Depending on how you feel about the presidential election results in the United States, you may find that metaphor to be an understatement or an over-exaggeration. And that’s fine — I don’t really need your opinion to legitimize the way I feel about it. I’ve had a lot of conversations with my family and friends, and every day the shock of the results wears off a little bit. But I’m still sad, and I’m still angry, and I’m still worried. I’ve thought about writing this post for days, but wondered what contribution my opinion would make to the noise and if I could even effectively articulate it.

It’s taking me awhile to sort through all my feelings about my nationality and how the people of this country think about the concept of me, and I recognize my privilege as a white, heterosexual woman in that process. There are millions of people in this country whose lives have always been in much more danger, and this turn in our country’s history has made those lives even more precarious.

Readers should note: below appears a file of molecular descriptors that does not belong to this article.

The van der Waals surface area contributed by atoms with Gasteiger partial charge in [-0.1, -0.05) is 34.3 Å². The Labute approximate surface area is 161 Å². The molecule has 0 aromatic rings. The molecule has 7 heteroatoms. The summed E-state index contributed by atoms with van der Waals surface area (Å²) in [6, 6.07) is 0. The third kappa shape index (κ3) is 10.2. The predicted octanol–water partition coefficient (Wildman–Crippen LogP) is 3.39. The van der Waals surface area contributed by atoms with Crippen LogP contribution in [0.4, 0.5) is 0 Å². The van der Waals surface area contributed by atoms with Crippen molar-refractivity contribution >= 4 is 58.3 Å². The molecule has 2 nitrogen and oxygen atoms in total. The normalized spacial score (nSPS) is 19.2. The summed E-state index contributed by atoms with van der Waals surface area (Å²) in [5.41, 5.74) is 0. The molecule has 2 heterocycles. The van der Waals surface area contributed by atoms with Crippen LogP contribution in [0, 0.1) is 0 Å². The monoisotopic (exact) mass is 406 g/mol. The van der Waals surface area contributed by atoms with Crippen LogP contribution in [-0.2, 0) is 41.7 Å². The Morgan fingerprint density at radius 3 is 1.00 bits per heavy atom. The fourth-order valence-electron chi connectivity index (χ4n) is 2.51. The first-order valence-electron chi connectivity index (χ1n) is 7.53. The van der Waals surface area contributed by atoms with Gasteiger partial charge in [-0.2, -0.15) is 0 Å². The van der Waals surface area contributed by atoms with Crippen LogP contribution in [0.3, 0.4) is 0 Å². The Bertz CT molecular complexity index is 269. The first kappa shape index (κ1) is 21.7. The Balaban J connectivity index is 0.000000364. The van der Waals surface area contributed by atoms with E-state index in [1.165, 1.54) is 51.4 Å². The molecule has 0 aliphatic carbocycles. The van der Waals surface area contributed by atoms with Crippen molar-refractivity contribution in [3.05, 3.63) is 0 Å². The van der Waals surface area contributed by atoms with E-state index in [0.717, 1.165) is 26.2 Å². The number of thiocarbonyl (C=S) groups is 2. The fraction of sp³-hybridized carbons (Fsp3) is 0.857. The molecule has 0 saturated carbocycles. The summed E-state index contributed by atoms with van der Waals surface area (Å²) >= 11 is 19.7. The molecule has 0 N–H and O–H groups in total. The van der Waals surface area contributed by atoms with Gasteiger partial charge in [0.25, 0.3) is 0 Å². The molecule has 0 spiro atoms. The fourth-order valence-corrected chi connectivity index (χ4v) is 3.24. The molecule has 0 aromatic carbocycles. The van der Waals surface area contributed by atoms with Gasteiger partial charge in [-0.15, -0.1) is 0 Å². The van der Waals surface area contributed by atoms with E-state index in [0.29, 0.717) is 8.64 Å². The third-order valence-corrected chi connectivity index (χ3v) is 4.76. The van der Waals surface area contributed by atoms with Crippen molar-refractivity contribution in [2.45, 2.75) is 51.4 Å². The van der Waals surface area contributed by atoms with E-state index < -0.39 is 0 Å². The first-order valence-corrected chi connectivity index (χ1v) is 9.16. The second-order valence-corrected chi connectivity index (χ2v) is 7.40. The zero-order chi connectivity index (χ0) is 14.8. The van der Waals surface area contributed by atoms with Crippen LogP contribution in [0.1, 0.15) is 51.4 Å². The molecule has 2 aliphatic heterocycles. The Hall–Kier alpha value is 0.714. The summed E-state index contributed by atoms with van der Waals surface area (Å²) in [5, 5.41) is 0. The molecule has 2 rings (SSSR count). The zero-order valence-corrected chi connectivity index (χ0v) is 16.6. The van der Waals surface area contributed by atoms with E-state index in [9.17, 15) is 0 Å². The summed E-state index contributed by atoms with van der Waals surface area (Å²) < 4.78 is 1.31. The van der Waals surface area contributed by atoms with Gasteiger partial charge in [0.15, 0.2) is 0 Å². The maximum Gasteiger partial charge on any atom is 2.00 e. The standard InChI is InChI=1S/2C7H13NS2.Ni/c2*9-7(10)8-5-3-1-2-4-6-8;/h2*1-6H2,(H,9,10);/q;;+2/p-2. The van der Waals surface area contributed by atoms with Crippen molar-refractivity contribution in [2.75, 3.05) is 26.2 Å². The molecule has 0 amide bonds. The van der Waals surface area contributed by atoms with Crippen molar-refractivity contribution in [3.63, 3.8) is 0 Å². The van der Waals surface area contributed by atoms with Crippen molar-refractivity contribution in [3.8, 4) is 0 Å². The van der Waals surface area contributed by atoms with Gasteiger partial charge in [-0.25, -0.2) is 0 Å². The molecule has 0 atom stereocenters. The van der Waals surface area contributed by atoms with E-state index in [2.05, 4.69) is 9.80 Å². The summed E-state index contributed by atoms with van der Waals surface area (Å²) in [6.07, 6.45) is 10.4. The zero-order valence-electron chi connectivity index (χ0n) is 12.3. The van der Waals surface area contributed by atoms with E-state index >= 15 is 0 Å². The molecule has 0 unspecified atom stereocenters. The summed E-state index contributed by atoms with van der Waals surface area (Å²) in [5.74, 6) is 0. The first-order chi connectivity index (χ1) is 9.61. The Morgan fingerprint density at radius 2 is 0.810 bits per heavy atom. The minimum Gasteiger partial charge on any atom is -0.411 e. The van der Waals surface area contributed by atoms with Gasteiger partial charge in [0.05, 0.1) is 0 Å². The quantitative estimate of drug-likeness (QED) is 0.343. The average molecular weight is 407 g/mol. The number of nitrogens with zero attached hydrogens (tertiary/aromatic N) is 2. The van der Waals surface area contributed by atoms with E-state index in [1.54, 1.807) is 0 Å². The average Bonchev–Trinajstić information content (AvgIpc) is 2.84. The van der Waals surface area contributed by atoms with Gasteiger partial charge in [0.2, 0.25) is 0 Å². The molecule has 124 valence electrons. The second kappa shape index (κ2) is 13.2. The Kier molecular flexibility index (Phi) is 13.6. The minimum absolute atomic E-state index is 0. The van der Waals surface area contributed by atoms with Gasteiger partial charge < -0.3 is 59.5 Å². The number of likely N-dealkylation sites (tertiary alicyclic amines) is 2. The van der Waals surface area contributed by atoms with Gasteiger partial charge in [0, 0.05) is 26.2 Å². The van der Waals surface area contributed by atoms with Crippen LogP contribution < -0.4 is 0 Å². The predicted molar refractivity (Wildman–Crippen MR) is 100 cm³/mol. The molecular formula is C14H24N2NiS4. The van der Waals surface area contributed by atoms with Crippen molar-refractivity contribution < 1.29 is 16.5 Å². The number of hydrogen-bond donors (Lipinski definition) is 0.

I’m extremely nervous about how the president-elect, his administration and the Republican-owned Congress will dismantle the progressive legislature and initiative in this country. But I’m more upset about something else. The vitriolic rhetoric of his campaign made ignorant white people think it’s okay to do and say hateful things about minority groups under the guise of making the country great again. America has never been great for everyone, with a history steeped in inequality and violence. From the very beginning, minority groups have been denied their rights and fought to their literal deaths for just the tiniest sliver of the so-called American dream. Relatedly, one of the things that has stuck with me the most from this election is this passage from a New Yorker article about Trump supporters (emphasis mine):